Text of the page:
Today, our politicians gleefully accepted a rise in their salary. However, the number of days they actually sat in parliament is the second fewest since 1901.
Today is the first of July, the day Scott Morrison (and other Coalition staffers) became eligible for their 2 per cent pay rise. But while our PM is set to earn an extra $10,000 on top of his $538,460 salary, one wonders if our politicians have earned such a thing in a time of stymied growth and electoral apathy.
Well, of course not.
But, check this. According to the official figures, our parliament sat the fewest days since 1934. No shade cast upon on Joseph Lyon’s United Australia Party and the finite days they bothered showing up for work, as that calendar year was when Mildura was named a city, plywood surfboards replaced their solid wood counterparts and QANTAS started flying to Singapore; 1934 must have been a hell of a drug.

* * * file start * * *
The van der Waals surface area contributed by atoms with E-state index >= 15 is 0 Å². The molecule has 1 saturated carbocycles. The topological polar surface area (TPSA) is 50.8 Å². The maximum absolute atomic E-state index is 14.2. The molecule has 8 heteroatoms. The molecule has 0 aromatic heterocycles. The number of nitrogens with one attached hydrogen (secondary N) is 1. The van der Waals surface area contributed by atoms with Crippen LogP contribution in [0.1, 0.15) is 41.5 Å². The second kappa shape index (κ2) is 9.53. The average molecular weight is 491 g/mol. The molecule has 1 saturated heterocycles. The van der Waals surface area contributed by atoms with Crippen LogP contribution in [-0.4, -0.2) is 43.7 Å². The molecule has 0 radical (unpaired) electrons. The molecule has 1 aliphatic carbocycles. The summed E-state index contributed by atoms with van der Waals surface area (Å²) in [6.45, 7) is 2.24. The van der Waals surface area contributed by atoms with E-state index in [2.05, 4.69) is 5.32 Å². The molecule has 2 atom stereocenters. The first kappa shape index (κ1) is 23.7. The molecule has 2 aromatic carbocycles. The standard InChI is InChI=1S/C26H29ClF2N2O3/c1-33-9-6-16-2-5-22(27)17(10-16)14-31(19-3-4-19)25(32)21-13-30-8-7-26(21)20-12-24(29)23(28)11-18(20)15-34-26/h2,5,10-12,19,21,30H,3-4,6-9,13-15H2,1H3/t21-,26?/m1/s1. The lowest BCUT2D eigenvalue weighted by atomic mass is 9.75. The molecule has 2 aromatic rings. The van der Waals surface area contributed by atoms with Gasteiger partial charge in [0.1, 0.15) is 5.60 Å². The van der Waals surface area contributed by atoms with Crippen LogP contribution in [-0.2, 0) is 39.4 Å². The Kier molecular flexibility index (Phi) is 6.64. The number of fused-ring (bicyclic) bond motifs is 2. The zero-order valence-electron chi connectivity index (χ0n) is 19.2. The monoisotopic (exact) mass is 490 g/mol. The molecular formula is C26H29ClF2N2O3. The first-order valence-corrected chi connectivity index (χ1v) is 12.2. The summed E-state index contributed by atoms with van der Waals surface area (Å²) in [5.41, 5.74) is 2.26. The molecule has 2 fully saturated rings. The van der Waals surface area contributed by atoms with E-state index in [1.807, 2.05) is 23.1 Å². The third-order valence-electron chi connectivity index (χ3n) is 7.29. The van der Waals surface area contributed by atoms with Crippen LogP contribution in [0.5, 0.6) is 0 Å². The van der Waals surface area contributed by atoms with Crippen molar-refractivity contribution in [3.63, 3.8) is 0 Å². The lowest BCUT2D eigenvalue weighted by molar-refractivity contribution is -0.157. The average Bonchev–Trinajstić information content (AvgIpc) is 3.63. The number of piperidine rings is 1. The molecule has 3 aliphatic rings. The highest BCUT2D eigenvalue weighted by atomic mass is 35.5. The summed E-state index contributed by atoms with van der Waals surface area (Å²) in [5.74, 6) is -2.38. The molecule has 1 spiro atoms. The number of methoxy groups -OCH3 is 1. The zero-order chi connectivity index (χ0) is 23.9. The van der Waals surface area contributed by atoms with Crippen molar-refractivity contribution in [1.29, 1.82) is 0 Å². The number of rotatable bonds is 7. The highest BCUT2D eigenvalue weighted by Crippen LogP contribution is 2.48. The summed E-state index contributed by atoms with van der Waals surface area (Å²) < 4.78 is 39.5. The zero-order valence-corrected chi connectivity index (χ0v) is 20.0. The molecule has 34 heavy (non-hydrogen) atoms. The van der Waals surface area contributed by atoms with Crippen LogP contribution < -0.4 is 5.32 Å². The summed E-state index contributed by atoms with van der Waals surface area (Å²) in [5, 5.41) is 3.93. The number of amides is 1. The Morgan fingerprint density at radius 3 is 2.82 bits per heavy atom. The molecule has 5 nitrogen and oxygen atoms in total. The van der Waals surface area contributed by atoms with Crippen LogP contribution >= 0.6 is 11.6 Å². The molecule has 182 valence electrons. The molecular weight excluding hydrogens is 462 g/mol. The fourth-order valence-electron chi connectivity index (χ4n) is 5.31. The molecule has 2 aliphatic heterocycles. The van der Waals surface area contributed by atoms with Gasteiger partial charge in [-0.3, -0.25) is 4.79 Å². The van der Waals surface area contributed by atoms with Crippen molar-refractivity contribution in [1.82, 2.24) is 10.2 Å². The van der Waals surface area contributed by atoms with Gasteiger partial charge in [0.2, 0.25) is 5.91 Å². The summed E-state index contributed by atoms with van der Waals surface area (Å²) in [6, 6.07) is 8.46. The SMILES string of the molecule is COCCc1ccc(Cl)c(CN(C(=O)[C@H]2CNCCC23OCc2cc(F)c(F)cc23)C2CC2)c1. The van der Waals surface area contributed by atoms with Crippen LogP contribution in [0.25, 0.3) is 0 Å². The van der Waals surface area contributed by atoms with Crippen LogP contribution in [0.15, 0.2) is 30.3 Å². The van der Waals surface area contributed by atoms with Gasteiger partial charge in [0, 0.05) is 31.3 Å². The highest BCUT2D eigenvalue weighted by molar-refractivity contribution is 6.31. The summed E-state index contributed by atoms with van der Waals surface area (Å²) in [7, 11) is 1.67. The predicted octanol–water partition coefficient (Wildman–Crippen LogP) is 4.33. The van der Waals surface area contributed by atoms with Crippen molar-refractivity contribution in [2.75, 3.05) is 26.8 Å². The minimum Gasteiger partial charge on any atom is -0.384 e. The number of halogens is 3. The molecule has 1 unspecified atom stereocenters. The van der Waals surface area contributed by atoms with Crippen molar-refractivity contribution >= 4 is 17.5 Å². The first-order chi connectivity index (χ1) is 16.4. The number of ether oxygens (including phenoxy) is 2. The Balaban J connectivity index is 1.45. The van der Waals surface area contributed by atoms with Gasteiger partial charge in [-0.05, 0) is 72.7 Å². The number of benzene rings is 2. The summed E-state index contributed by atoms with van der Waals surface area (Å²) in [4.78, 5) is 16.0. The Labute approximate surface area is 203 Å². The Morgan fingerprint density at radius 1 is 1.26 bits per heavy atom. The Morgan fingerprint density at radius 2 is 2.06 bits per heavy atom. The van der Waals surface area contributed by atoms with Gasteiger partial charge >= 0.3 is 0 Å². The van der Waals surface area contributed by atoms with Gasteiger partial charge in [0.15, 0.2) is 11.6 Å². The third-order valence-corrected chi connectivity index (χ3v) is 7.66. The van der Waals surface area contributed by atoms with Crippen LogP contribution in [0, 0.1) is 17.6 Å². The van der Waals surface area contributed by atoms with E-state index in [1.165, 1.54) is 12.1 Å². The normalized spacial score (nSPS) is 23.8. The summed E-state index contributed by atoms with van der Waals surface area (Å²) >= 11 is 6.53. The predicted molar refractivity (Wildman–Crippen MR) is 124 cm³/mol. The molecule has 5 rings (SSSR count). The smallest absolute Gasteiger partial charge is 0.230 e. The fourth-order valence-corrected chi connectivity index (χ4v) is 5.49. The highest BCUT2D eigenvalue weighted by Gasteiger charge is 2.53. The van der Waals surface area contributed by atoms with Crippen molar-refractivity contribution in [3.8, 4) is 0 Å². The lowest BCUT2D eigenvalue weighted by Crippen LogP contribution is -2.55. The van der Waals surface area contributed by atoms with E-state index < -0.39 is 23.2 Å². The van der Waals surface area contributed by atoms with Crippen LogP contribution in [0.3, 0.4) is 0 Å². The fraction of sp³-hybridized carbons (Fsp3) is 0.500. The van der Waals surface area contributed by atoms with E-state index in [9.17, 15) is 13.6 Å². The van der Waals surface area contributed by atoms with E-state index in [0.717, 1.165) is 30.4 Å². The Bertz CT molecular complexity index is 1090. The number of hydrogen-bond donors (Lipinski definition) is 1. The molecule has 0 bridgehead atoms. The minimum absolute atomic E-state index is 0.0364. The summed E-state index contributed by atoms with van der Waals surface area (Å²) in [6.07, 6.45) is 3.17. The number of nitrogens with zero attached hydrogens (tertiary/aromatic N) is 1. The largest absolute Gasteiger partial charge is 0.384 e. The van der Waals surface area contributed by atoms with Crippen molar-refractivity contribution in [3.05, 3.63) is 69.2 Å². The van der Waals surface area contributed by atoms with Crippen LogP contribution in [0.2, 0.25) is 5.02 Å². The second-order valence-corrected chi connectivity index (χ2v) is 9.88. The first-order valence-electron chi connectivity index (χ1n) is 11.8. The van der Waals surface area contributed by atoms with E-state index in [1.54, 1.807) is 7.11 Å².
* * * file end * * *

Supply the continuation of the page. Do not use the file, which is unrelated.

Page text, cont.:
However, 2018 presents a series of actual challenges. As the rest of us are never off-the-clock, and we demand far more from our politicians, considering that the division of left and right is so stark, as is the gap between the have and the have-nots, or the disparate gap in what is required in saving the environment and what we’re actually doing, or even something as basic as the quality of everyday life they’ve promised to increase, despite all these challenges, the Senate sat for 26 days.
World War Two even saw the pollies turning up to represent their electorate, with the number of sitting days never sinking below 30 for the duration. This was at a time when we considered surrendering half the country to Japan. Even while the Commonwealth was at risk, our politicians turned up, considering these extraordinary times as business-as-usual.
But not those we voted for. Twenty-six pissing days. Let that sink in.
I realise comparing one to the other is a folly, but if we were to turn up to work for the same amount of years, we’d be dead by April.
Sort yourselves out, you lot.